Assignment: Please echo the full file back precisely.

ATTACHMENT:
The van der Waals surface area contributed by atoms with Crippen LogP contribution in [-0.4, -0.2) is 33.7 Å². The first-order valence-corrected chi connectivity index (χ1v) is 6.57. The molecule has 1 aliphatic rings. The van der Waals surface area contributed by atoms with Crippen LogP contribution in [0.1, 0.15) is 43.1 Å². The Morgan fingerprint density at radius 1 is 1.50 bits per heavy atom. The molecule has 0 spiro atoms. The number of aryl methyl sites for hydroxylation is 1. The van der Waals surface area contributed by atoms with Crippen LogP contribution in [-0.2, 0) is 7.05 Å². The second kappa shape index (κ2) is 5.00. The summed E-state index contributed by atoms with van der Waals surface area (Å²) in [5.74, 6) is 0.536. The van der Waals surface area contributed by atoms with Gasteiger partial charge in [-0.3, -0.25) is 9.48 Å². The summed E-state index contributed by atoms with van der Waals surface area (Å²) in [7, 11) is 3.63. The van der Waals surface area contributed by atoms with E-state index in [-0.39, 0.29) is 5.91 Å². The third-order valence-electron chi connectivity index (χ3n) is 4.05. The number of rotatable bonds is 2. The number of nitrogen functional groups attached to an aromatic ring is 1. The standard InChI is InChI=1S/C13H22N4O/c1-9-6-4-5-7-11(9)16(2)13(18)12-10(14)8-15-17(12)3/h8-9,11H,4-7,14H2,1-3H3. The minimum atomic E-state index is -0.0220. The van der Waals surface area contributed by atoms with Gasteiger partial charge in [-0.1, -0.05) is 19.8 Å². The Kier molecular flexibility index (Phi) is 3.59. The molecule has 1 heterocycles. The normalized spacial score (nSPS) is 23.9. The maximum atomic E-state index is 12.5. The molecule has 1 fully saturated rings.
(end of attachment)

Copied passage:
The van der Waals surface area contributed by atoms with Crippen LogP contribution in [-0.4, -0.2) is 33.7 Å². The first-order valence-corrected chi connectivity index (χ1v) is 6.57. The molecule has 1 aliphatic rings. The van der Waals surface area contributed by atoms with Crippen LogP contribution in [0.1, 0.15) is 43.1 Å². The Morgan fingerprint density at radius 1 is 1.50 bits per heavy atom. The molecule has 0 spiro atoms. The number of aryl methyl sites for hydroxylation is 1. The van der Waals surface area contributed by atoms with Crippen LogP contribution in [-0.2, 0) is 7.05 Å². The second kappa shape index (κ2) is 5.00. The summed E-state index contributed by atoms with van der Waals surface area (Å²) in [5.74, 6) is 0.536. The van der Waals surface area contributed by atoms with Gasteiger partial charge in [-0.3, -0.25) is 9.48 Å². The summed E-state index contributed by atoms with van der Waals surface area (Å²) in [7, 11) is 3.63. The van der Waals surface area contributed by atoms with E-state index in [-0.39, 0.29) is 5.91 Å². The third-order valence-electron chi connectivity index (χ3n) is 4.05. The number of rotatable bonds is 2. The number of nitrogen functional groups attached to an aromatic ring is 1. The standard InChI is InChI=1S/C13H22N4O/c1-9-6-4-5-7-11(9)16(2)13(18)12-10(14)8-15-17(12)3/h8-9,11H,4-7,14H2,1-3H3. The minimum atomic E-state index is -0.0220. The van der Waals surface area contributed by atoms with Gasteiger partial charge in [-0.1, -0.05) is 19.8 Å². The Kier molecular flexibility index (Phi) is 3.59. The molecule has 1 heterocycles. The normalized spacial score (nSPS) is 23.9. The maximum atomic E-state index is 12.5. The molecule has 1 fully saturated rings.